Patron Saint of counting, the muppet Count von Count
Patron Saint of counting, the muppet Count von Count

Do not knock — Technology is making gestures precise and brutal, and with them men. It expels from movements all hesitation, deliberation, civility.

— Theodor Adorno, “Do Not Knock,Minima Moralia.

Context/ tl;dr : I was asked to give a keynote for the upcoming Workshop on Visualization for the Digital Humanities. I take keynote duty as an opportunity to make as provocative a point as possible. The particular Hot Take I’ve decided to go with is that visualization is a bad neighbor to the digital humanities: it exacerbates the worst tendencies of DH scholarship and promotes parasitic, technocratic collaborations. …


The Sphinx posing a riddle to Oedipus
The Sphinx posing a riddle to Oedipus

Academic Q&A sessions are, in theory, a good idea. When they work, they allow people to walk away with a deeper or even just more accurate representation of the speaker’s argument. They allow presenters to clarify things that may not have been communicated well in the talk. They hold presenters accountable for their claims. They can spark new ideas or new approaches by letting people engage with new perspectives. They allow groups that would otherwise be lost or absent from the debate to have their voices heard. …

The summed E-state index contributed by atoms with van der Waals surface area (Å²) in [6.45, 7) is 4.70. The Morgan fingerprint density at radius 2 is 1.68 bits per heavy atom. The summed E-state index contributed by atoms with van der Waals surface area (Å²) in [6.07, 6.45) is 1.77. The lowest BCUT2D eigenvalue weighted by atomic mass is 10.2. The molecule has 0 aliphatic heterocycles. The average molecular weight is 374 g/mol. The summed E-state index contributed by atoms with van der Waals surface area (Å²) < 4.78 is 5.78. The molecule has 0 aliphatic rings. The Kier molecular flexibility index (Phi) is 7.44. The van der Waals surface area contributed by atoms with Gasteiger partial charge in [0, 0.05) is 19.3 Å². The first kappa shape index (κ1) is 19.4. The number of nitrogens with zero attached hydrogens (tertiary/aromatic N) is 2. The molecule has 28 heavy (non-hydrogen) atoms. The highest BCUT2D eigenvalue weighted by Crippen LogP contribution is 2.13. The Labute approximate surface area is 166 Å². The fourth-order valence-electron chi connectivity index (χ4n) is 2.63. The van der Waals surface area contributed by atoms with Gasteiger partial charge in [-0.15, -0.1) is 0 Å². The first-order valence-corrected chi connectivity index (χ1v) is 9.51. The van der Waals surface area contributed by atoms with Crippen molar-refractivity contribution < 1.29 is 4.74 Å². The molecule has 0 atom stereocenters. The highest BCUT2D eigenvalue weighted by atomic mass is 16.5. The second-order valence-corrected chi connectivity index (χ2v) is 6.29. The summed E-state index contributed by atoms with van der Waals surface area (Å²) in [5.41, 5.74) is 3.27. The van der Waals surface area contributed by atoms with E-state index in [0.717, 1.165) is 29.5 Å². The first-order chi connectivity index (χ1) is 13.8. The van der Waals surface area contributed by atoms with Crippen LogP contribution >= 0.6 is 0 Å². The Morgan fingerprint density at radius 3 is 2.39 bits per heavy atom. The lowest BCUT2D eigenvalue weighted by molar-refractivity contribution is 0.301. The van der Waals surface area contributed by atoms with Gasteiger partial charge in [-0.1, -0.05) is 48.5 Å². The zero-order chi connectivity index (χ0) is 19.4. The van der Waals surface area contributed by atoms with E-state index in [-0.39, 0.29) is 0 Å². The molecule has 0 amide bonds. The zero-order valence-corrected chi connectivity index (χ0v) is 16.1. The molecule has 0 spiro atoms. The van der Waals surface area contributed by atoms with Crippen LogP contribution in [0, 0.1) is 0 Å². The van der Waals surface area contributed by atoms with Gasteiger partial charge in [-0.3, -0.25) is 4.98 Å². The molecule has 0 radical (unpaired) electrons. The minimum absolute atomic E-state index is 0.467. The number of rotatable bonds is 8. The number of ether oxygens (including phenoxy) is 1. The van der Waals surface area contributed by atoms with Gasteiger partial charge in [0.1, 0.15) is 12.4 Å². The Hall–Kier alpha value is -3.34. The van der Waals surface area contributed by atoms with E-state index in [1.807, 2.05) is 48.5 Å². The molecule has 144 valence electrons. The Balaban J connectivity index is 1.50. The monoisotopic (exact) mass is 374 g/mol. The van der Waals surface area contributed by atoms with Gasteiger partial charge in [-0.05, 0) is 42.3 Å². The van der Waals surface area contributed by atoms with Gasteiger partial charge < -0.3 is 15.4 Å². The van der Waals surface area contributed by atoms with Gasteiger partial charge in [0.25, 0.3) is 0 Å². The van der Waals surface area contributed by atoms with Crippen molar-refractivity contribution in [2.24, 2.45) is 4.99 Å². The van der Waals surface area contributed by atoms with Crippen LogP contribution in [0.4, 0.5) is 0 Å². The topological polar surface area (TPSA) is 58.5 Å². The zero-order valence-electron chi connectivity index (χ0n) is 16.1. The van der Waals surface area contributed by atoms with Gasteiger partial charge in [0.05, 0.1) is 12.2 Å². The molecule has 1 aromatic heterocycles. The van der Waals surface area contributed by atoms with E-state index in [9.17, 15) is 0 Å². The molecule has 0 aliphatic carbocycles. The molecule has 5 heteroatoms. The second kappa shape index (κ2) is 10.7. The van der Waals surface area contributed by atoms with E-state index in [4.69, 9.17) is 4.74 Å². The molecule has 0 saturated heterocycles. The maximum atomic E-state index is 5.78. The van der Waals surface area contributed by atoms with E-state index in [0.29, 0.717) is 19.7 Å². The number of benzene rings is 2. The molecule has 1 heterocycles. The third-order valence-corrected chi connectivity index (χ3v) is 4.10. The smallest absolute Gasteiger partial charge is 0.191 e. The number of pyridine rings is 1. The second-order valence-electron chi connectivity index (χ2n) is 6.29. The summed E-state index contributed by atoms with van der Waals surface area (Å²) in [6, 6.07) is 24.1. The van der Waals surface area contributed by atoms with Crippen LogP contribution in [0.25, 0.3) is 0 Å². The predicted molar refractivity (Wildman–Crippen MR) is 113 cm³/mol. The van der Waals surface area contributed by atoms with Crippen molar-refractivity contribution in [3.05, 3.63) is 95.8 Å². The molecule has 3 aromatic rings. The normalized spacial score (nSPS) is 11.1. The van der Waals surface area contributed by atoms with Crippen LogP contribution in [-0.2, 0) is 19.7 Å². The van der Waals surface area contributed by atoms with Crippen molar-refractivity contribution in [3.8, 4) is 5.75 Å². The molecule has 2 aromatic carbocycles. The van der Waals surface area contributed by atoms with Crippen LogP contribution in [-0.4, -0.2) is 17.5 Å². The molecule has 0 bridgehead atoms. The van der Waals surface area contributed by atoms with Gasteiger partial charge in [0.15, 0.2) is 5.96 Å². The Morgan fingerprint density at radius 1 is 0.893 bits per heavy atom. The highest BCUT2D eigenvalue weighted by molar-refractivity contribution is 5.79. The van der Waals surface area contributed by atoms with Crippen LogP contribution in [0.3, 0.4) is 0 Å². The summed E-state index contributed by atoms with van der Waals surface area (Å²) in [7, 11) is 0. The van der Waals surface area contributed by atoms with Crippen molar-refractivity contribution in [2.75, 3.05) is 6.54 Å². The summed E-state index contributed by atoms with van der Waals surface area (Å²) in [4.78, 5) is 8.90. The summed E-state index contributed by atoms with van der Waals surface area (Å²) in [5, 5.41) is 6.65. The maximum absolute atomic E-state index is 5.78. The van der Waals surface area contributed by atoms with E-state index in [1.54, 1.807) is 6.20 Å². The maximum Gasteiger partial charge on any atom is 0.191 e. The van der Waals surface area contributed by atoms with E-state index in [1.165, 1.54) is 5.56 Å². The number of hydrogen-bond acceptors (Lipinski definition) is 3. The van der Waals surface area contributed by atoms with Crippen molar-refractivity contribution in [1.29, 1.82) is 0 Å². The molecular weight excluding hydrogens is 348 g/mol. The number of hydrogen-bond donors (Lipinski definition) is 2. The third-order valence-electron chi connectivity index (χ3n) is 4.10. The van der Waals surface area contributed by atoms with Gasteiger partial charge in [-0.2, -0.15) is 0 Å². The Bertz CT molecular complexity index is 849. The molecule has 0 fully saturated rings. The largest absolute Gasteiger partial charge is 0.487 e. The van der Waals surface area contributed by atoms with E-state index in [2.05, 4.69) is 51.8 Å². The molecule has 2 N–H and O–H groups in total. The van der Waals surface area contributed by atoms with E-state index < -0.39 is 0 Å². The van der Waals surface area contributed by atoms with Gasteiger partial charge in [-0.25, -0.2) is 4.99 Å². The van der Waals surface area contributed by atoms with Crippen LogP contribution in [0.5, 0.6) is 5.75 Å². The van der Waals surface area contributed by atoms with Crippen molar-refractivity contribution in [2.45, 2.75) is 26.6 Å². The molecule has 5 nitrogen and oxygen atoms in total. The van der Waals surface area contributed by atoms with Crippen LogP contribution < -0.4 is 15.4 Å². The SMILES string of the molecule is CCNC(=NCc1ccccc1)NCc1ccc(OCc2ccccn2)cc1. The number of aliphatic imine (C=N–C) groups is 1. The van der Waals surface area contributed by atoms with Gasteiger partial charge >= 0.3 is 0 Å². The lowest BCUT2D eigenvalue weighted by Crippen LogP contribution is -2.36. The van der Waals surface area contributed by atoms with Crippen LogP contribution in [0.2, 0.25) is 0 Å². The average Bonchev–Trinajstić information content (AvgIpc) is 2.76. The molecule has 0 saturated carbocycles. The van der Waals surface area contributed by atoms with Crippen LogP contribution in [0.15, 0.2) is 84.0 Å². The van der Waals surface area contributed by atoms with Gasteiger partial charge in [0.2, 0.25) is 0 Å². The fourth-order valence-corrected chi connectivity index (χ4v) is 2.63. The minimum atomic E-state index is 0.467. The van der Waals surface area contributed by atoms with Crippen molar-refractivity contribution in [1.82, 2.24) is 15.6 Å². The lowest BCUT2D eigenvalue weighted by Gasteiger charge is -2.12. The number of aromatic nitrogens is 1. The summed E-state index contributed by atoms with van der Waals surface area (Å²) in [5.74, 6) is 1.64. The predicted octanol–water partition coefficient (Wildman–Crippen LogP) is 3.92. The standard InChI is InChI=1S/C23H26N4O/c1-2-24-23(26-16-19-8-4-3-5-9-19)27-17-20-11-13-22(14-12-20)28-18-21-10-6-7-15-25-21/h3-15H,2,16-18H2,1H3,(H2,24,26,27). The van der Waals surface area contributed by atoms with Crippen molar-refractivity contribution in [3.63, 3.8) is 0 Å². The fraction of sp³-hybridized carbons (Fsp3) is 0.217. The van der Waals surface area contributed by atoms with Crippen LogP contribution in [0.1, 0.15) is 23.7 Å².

View of Loch Ness
View of Loch Ness
Loch Ness. Not featured: Nessie. Or is she?

Everybody seems to enjoy Twain’s popularization (or invention?) of the epigram “there are three kinds of lies: lies, damned lies, and statistics,” but I was always more of a fan of his “get your facts first, and then you can distort ’em as much as you please.” The latter phrase seems more relevant to visualization, where designers have so much control over what data to collect and how to show it, for better or worse. We’re just extremely good at using data and charts to fool other people (and ourselves). …

About

Michael Correll

Information Visualization, Data Ethics, Graphical Perception.